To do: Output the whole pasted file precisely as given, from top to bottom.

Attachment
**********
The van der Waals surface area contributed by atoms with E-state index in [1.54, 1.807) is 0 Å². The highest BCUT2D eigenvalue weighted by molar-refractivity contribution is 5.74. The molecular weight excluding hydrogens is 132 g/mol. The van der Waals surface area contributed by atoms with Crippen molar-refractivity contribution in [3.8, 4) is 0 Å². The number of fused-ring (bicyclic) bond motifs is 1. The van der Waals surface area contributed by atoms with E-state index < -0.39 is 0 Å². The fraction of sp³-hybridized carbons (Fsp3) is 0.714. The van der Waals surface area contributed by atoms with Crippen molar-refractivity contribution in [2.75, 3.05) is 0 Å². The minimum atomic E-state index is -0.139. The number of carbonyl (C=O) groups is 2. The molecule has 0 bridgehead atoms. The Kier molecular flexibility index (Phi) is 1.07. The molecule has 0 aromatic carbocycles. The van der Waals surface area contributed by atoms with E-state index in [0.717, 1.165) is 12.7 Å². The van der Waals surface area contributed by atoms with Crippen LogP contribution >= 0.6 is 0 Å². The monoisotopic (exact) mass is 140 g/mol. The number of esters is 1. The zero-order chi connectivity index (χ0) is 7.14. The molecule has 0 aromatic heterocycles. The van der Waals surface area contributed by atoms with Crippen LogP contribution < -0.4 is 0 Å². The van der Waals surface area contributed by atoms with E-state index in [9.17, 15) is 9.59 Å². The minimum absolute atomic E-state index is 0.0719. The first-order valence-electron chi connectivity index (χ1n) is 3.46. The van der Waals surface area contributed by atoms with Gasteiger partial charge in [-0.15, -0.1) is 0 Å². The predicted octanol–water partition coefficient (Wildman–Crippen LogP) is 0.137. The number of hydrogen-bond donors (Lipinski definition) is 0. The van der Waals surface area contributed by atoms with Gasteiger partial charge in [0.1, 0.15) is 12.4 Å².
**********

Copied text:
The van der Waals surface area contributed by atoms with E-state index in [1.54, 1.807) is 0 Å². The highest BCUT2D eigenvalue weighted by molar-refractivity contribution is 5.74. The molecular weight excluding hydrogens is 132 g/mol. The van der Waals surface area contributed by atoms with Crippen molar-refractivity contribution in [3.8, 4) is 0 Å². The number of fused-ring (bicyclic) bond motifs is 1. The van der Waals surface area contributed by atoms with E-state index < -0.39 is 0 Å². The fraction of sp³-hybridized carbons (Fsp3) is 0.714. The van der Waals surface area contributed by atoms with Crippen molar-refractivity contribution in [2.75, 3.05) is 0 Å². The minimum atomic E-state index is -0.139. The number of carbonyl (C=O) groups is 2. The molecule has 0 bridgehead atoms. The Kier molecular flexibility index (Phi) is 1.07. The molecule has 0 aromatic carbocycles. The van der Waals surface area contributed by atoms with E-state index in [0.717, 1.165) is 12.7 Å². The van der Waals surface area contributed by atoms with Crippen LogP contribution >= 0.6 is 0 Å². The monoisotopic (exact) mass is 140 g/mol. The number of esters is 1. The zero-order chi connectivity index (χ0) is 7.14. The molecule has 0 aromatic heterocycles. The van der Waals surface area contributed by atoms with Crippen LogP contribution < -0.4 is 0 Å². The van der Waals surface area contributed by atoms with E-state index in [9.17, 15) is 9.59 Å². The minimum absolute atomic E-state index is 0.0719. The first-order valence-electron chi connectivity index (χ1n) is 3.46. The van der Waals surface area contributed by atoms with Gasteiger partial charge in [-0.15, -0.1) is 0 Å². The predicted octanol–water partition coefficient (Wildman–Crippen LogP) is 0.137. The number of hydrogen-bond donors (Lipinski definition) is 0. The van der Waals surface area contributed by atoms with Gasteiger partial charge in [0.1, 0.15) is 12.4 Å².